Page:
In some ways, a poet invited to join the ranks of readers at the prestigious Geraldine Dodge Poetry Festival in Waterloo Village goes through a little of the rags-to-riches feelings baseball players get when they get to the World Series. Even for poets who have been around a long time, such as Hudson County's Laura Boss, it is an awesome feeling of accomplishment.
Even though the festival has been going on since 1984, it wasn't until Bill Moyers did his 1995 PBS documentary that the event hit the big time. Two years ago, the festival drew 15,000 people from around the world, an unheard of number for a poetry event, marking it as the largest regular event held anywhere.
Boss comes to the festival in a role equivalent to a baseball bench player. While she isn't recognized as one of the line of up stars that include United States Poet Laureate Stanley Kunitz, Billy Collins or Gwendolyn Brooks, she will be in the ball park, doing her part, reading and talking about the one great love in her life: poetry.
"I'm going to be reading in what you might call one of the mini-festivals there," she said.
Her arrival at the Dodge Festival, however, is no fluke. Over the years, she had proved her merit through a string of accomplishments. She has won recognition on the metropolitan scene, has met and claims as friends some of the most important poets of our generation, and she has put out one of the two longest running literary magazines in New Jersey.
Along with being the founder and editor of Lips magazine, Boss was the sole representative of the United States in the 1987 Annual International Struga Poetry Readings in Macedonia. She has also won first prize in Poetry Society of America's Gordon Barber Poetry contest, an American Literary Translators Award. Her books include Stripping from Chanty Press, On the Edge of the Hudson from Cross-Cultural Communications, which recently went into a second printing and bilingual editions, Reports from the Front. She has been included in several recent anthologies including Unsettling America from Viking press. Her poetry has also recently appeared in the New York Times.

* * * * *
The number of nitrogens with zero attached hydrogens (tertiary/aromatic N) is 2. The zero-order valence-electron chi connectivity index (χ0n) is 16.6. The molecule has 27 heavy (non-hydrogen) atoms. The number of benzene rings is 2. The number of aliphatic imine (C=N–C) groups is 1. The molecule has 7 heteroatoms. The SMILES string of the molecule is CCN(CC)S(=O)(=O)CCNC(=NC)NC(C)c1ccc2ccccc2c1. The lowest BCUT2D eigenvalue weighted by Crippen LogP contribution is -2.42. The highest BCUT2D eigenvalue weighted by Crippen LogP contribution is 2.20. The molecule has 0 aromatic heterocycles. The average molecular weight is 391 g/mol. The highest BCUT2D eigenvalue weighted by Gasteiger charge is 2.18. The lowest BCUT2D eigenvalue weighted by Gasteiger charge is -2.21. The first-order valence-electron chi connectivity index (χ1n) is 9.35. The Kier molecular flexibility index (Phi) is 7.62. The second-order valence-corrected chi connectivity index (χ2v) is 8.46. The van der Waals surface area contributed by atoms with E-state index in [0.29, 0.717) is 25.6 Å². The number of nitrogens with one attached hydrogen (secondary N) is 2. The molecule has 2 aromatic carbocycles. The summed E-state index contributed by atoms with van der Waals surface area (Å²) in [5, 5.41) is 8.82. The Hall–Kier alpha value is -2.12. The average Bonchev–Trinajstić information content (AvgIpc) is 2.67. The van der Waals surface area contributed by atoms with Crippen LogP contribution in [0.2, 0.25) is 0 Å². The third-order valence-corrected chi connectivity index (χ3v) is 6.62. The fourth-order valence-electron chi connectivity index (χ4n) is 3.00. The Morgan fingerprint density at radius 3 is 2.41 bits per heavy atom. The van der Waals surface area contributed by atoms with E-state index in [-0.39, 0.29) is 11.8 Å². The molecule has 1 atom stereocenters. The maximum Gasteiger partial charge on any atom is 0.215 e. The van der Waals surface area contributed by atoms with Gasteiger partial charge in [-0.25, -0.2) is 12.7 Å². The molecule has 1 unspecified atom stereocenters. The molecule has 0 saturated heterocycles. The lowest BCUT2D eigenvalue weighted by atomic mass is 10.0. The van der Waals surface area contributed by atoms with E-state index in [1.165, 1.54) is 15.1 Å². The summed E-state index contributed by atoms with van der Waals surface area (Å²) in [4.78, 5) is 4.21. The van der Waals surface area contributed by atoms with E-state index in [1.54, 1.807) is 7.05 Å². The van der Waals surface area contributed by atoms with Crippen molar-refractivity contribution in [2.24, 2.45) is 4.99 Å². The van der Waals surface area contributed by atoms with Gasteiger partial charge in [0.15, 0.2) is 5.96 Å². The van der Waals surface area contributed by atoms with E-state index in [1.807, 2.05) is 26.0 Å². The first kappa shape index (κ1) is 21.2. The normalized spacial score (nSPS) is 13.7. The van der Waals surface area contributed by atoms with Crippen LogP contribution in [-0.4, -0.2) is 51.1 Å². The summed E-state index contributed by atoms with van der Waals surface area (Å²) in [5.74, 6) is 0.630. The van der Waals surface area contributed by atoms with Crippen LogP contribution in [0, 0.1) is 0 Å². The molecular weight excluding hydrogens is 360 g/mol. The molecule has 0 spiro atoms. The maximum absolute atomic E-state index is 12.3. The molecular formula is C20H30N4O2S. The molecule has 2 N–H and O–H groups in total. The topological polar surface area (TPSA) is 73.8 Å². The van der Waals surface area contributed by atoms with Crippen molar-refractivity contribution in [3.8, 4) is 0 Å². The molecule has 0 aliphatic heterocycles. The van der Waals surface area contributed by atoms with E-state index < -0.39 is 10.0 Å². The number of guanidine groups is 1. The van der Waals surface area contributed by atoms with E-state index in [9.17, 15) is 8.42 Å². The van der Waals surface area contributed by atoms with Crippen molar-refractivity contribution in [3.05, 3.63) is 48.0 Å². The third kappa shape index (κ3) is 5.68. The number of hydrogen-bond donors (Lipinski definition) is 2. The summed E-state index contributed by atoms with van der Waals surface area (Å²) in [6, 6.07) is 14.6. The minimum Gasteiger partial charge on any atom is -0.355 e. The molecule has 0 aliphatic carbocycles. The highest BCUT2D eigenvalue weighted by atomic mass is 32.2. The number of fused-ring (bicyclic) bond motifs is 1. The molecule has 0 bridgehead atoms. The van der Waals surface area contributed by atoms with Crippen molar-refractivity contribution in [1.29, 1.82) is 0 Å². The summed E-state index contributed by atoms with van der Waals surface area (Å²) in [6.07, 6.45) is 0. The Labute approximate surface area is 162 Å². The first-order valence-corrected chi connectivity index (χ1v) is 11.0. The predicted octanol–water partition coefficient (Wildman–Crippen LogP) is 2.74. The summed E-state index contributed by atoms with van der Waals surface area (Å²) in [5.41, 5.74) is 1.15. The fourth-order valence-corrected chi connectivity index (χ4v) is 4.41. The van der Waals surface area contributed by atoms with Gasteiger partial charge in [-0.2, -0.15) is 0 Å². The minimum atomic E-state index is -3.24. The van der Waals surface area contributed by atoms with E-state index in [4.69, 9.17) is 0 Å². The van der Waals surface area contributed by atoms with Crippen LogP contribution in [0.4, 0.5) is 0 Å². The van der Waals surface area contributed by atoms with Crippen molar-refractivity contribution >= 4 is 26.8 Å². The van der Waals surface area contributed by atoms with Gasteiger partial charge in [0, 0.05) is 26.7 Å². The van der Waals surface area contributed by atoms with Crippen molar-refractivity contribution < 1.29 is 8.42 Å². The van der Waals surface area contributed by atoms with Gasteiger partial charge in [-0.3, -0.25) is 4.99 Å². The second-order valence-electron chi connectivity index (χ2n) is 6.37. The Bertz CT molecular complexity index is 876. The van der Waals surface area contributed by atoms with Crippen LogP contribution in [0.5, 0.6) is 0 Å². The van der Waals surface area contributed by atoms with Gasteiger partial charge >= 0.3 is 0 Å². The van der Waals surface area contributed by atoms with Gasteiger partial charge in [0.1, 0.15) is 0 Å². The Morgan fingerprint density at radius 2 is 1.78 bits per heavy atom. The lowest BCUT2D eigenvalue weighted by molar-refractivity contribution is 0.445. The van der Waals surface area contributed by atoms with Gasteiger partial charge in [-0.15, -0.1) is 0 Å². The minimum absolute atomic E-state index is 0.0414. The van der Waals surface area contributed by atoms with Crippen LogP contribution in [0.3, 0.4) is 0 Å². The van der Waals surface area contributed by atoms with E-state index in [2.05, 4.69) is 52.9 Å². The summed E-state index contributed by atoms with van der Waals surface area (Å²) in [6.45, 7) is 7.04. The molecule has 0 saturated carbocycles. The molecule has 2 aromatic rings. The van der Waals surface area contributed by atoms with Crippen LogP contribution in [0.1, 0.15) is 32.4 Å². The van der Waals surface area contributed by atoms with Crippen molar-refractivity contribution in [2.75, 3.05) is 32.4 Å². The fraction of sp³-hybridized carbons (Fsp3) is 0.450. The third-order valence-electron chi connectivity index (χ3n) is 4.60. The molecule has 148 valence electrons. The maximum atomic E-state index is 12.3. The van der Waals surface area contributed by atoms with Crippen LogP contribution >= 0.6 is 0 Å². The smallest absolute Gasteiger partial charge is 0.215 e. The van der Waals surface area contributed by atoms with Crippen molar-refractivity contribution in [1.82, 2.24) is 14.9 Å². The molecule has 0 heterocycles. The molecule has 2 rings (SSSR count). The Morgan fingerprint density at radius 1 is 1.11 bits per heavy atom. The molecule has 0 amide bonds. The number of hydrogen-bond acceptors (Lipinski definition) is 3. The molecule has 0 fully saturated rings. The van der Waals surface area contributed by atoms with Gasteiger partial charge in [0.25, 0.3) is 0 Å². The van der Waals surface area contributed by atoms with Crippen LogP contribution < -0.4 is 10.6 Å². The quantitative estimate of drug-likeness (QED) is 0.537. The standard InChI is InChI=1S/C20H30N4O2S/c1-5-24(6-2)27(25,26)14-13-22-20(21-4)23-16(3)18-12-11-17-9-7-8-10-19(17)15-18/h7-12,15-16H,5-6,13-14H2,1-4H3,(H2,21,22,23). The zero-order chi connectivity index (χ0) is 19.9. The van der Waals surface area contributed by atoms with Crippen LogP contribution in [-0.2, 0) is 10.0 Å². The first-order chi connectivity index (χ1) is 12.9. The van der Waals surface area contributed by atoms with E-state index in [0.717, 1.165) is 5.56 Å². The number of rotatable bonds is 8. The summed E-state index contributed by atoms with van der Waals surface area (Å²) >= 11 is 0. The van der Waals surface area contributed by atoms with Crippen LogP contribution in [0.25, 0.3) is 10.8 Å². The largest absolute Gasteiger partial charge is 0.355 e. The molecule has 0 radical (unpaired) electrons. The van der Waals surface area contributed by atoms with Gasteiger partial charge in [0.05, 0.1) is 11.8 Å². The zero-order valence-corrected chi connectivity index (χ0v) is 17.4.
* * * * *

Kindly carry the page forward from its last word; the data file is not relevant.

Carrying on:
In 1998, her manuscript was one of 10 finalists in PSA's DiCastagnola Award. Her most recent book is Arms: New and Selected Poems (Guernica, 1999). Her book Reports from the Front was nominated for an American Book Award. In 1999 she received a fellowship from the New Jersey Council on Arts in Poetry. She also won this prestigious award in 1986 and 1995.
A middle class life
In some ways, Boss bridges generations of poets, introducing herself to the up-and-coming generation of poets while maintaining her connection with the poetic past including Gregory Corso and Allen Ginsberg. Unlike many of the artists with whom she later associated, Boss went through the rituals of middle class life. Although she was an English major as an undergraduate, she delayed obtaining her masters. She married at 19, and bore her first child at 21. She lived the suburban life in North Caldwell, always struggling with the idea that she would eventfully get back to school. When she finally attended Fairleigh Dickenson University in Rutherford, Boss said, she was struck by the historic significance. Williams Carlos Williams had lived and worked in Rutherford (and was someone she later met). What is more important, she began to win poetry contests and began to understand she had talent as a poet.
She also taught as an adjunct at the college, she became more deeply involved with the poetry scene in New Jersey and New York. She became the editor for a prestigious college literary magazine called Lunch, which directly inspired her to put out her own publication. She funded it herself, hoping she could sell enough copies to make the magazine self-sufficient.
The Hudson River is one inspiration
Boss, who lives high up the Galaxy Towers in Guttenberg, has deliberately sought out an environment that allows her to create - although unlike many of the other poets from Paterson with whom she had associated, she has adopted the Hudson River as her source of inspiration.
"I like to write a lot about the Hudson River and New York," Boss said. "It is a wonderful place and I get to see more of New York City, and the river from here in Guttenberg than most people in New York get to see."
Boss has taken poetry on as a mission, teaching it in workshops, touring colleges, even bringing it to high schools and grammar schools throughout the state. Over the summer, she did a workshop for teachers in Union City, and has done workshops for teachers before in Hudson County, including the New Jersey City University.
Boss has traveled extensively, visiting more than 50 countries - much of which has also been a source of inspiration for her writing. She has toured Europe, reading in such prestigious places as Shakespeare & Company in Paris. She has read and taught from Kansas City, Mo. to Englewood, NJ, doing workshops on poetry with everyone from young children to senior citizens.
As a poet, she said her best poems are those that almost write themselves, "like an epiphany." Boss also believes that even sad poems give pleasure to the reader as well as the writer because they convey emotion. But many of her poems are about ordinary experience.
Geraldine Dodge Poetry Festival will be held at Waterloo Village, N.J. on Sept. 21 to 23. Boss will also hold a workshop at the Edgewater Barnes & Noble on Oct. 12, and she will be co-host to a weekend of poetry retreat called "Writing your way home," on Oct. 20 to 22 at the Marguerite's Retreat House in Mendham.